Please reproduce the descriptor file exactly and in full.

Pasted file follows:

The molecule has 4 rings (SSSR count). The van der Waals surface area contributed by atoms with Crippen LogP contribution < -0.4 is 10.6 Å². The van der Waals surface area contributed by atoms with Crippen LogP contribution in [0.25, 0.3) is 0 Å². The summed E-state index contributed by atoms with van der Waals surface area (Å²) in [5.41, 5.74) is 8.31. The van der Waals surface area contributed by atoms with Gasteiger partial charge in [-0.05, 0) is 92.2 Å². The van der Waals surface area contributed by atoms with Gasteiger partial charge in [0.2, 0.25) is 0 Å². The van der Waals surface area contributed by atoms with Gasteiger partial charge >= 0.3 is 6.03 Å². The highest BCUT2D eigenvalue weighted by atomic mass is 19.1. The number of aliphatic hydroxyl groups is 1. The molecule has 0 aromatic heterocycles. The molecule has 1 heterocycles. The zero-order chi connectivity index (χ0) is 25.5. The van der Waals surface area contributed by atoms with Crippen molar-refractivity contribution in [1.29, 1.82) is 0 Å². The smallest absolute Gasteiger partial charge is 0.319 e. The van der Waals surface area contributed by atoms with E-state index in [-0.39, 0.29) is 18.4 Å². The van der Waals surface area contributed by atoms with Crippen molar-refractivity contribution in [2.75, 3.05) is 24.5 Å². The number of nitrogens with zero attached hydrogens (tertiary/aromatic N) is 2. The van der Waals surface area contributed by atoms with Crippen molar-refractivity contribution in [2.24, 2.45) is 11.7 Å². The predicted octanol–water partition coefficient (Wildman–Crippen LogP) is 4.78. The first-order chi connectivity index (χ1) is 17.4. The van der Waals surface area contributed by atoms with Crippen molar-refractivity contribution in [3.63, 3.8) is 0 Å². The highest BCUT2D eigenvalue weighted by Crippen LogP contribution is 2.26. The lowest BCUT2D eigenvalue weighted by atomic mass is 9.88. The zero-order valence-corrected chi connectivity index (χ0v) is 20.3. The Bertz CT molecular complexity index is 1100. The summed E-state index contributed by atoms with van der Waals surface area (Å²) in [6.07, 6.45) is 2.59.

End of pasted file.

The molecule has 4 rings (SSSR count). The van der Waals surface area contributed by atoms with Crippen LogP contribution < -0.4 is 10.6 Å². The van der Waals surface area contributed by atoms with Crippen LogP contribution in [0.25, 0.3) is 0 Å². The summed E-state index contributed by atoms with van der Waals surface area (Å²) in [5.41, 5.74) is 8.31. The van der Waals surface area contributed by atoms with Gasteiger partial charge in [-0.05, 0) is 92.2 Å². The van der Waals surface area contributed by atoms with Gasteiger partial charge in [0.2, 0.25) is 0 Å². The van der Waals surface area contributed by atoms with Gasteiger partial charge >= 0.3 is 6.03 Å². The highest BCUT2D eigenvalue weighted by atomic mass is 19.1. The number of aliphatic hydroxyl groups is 1. The molecule has 0 aromatic heterocycles. The molecule has 1 heterocycles. The zero-order chi connectivity index (χ0) is 25.5. The van der Waals surface area contributed by atoms with Crippen molar-refractivity contribution in [1.29, 1.82) is 0 Å². The smallest absolute Gasteiger partial charge is 0.319 e. The van der Waals surface area contributed by atoms with E-state index in [-0.39, 0.29) is 18.4 Å². The van der Waals surface area contributed by atoms with Crippen molar-refractivity contribution in [2.75, 3.05) is 24.5 Å². The number of nitrogens with zero attached hydrogens (tertiary/aromatic N) is 2. The van der Waals surface area contributed by atoms with Crippen molar-refractivity contribution in [2.24, 2.45) is 11.7 Å². The predicted octanol–water partition coefficient (Wildman–Crippen LogP) is 4.78. The first-order chi connectivity index (χ1) is 17.4. The van der Waals surface area contributed by atoms with Crippen molar-refractivity contribution in [3.63, 3.8) is 0 Å². The highest BCUT2D eigenvalue weighted by Crippen LogP contribution is 2.26. The lowest BCUT2D eigenvalue weighted by atomic mass is 9.88. The zero-order valence-corrected chi connectivity index (χ0v) is 20.3. The Bertz CT molecular complexity index is 1100. The summed E-state index contributed by atoms with van der Waals surface area (Å²) in [6.07, 6.45) is 2.59.